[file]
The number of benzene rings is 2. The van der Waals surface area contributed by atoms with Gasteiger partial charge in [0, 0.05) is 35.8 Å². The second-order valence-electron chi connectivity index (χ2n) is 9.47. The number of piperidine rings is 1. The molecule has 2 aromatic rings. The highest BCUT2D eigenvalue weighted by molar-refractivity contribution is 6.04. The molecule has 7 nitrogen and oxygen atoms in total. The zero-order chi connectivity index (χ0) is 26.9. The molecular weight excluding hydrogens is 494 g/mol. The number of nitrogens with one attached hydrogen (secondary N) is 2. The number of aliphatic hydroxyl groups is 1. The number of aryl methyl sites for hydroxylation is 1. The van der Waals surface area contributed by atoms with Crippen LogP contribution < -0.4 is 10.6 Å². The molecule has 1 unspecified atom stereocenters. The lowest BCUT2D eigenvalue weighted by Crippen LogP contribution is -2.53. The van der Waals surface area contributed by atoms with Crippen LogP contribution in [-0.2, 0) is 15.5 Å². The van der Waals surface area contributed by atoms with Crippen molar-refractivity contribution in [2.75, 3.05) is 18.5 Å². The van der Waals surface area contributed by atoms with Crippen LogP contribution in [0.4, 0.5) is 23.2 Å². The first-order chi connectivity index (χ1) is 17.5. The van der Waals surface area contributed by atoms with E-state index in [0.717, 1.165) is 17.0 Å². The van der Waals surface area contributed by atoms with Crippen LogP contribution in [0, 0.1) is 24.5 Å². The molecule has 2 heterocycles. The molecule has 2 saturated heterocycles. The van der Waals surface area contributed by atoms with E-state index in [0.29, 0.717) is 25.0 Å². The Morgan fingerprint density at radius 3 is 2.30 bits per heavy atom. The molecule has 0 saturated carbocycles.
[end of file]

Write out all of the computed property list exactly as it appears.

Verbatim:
The number of benzene rings is 2. The van der Waals surface area contributed by atoms with Gasteiger partial charge in [0, 0.05) is 35.8 Å². The second-order valence-electron chi connectivity index (χ2n) is 9.47. The number of piperidine rings is 1. The molecule has 2 aromatic rings. The highest BCUT2D eigenvalue weighted by molar-refractivity contribution is 6.04. The molecule has 7 nitrogen and oxygen atoms in total. The zero-order chi connectivity index (χ0) is 26.9. The molecular weight excluding hydrogens is 494 g/mol. The number of nitrogens with one attached hydrogen (secondary N) is 2. The number of aliphatic hydroxyl groups is 1. The number of aryl methyl sites for hydroxylation is 1. The van der Waals surface area contributed by atoms with Crippen LogP contribution < -0.4 is 10.6 Å². The molecule has 1 unspecified atom stereocenters. The lowest BCUT2D eigenvalue weighted by Crippen LogP contribution is -2.53. The van der Waals surface area contributed by atoms with Crippen LogP contribution in [-0.2, 0) is 15.5 Å². The van der Waals surface area contributed by atoms with Crippen molar-refractivity contribution in [2.75, 3.05) is 18.5 Å². The van der Waals surface area contributed by atoms with Crippen LogP contribution in [0.4, 0.5) is 23.2 Å². The first-order chi connectivity index (χ1) is 17.5. The van der Waals surface area contributed by atoms with E-state index in [0.717, 1.165) is 17.0 Å². The van der Waals surface area contributed by atoms with Crippen LogP contribution in [0, 0.1) is 24.5 Å². The molecule has 2 heterocycles. The molecule has 2 saturated heterocycles. The van der Waals surface area contributed by atoms with E-state index in [0.29, 0.717) is 25.0 Å². The Morgan fingerprint density at radius 3 is 2.30 bits per heavy atom. The molecule has 0 saturated carbocycles.